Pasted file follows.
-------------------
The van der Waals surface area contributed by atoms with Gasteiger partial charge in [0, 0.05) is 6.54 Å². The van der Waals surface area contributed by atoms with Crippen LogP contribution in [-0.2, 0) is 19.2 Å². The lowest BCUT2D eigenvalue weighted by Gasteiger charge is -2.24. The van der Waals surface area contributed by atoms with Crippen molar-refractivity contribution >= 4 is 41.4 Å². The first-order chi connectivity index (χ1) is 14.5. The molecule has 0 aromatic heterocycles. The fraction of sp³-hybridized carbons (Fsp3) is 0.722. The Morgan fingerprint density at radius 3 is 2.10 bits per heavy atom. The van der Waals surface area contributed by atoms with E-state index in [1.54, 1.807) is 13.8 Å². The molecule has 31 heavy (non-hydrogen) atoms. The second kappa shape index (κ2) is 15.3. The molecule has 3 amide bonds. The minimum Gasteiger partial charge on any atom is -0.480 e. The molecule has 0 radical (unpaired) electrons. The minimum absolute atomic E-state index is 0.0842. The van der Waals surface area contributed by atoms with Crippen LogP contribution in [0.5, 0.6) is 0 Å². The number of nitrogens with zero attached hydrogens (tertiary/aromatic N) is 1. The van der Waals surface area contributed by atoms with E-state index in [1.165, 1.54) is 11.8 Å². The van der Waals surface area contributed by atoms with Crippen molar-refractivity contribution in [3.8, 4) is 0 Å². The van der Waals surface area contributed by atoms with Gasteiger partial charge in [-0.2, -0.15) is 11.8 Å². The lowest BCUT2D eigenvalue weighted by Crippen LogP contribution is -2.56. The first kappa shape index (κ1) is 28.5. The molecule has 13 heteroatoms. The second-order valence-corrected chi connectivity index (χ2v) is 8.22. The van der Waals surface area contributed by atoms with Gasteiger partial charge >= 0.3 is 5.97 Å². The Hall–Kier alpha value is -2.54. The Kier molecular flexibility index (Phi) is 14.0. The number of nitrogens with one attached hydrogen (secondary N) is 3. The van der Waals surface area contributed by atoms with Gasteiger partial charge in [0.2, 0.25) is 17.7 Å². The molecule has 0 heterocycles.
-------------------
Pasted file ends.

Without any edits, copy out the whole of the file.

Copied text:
The van der Waals surface area contributed by atoms with Gasteiger partial charge in [0, 0.05) is 6.54 Å². The van der Waals surface area contributed by atoms with Crippen LogP contribution in [-0.2, 0) is 19.2 Å². The lowest BCUT2D eigenvalue weighted by Gasteiger charge is -2.24. The van der Waals surface area contributed by atoms with Crippen molar-refractivity contribution >= 4 is 41.4 Å². The first-order chi connectivity index (χ1) is 14.5. The molecule has 0 aromatic heterocycles. The fraction of sp³-hybridized carbons (Fsp3) is 0.722. The Morgan fingerprint density at radius 3 is 2.10 bits per heavy atom. The van der Waals surface area contributed by atoms with E-state index in [1.54, 1.807) is 13.8 Å². The molecule has 31 heavy (non-hydrogen) atoms. The second kappa shape index (κ2) is 15.3. The molecule has 3 amide bonds. The minimum Gasteiger partial charge on any atom is -0.480 e. The molecule has 0 radical (unpaired) electrons. The minimum absolute atomic E-state index is 0.0842. The van der Waals surface area contributed by atoms with Crippen LogP contribution in [0.5, 0.6) is 0 Å². The number of nitrogens with zero attached hydrogens (tertiary/aromatic N) is 1. The van der Waals surface area contributed by atoms with E-state index in [1.165, 1.54) is 11.8 Å². The van der Waals surface area contributed by atoms with Crippen molar-refractivity contribution in [3.8, 4) is 0 Å². The van der Waals surface area contributed by atoms with Gasteiger partial charge in [-0.2, -0.15) is 11.8 Å². The lowest BCUT2D eigenvalue weighted by Crippen LogP contribution is -2.56. The first kappa shape index (κ1) is 28.5. The molecule has 13 heteroatoms. The second-order valence-corrected chi connectivity index (χ2v) is 8.22. The van der Waals surface area contributed by atoms with Gasteiger partial charge >= 0.3 is 5.97 Å². The Hall–Kier alpha value is -2.54. The Kier molecular flexibility index (Phi) is 14.0. The number of nitrogens with one attached hydrogen (secondary N) is 3. The van der Waals surface area contributed by atoms with Gasteiger partial charge in [0.2, 0.25) is 17.7 Å². The molecule has 0 heterocycles.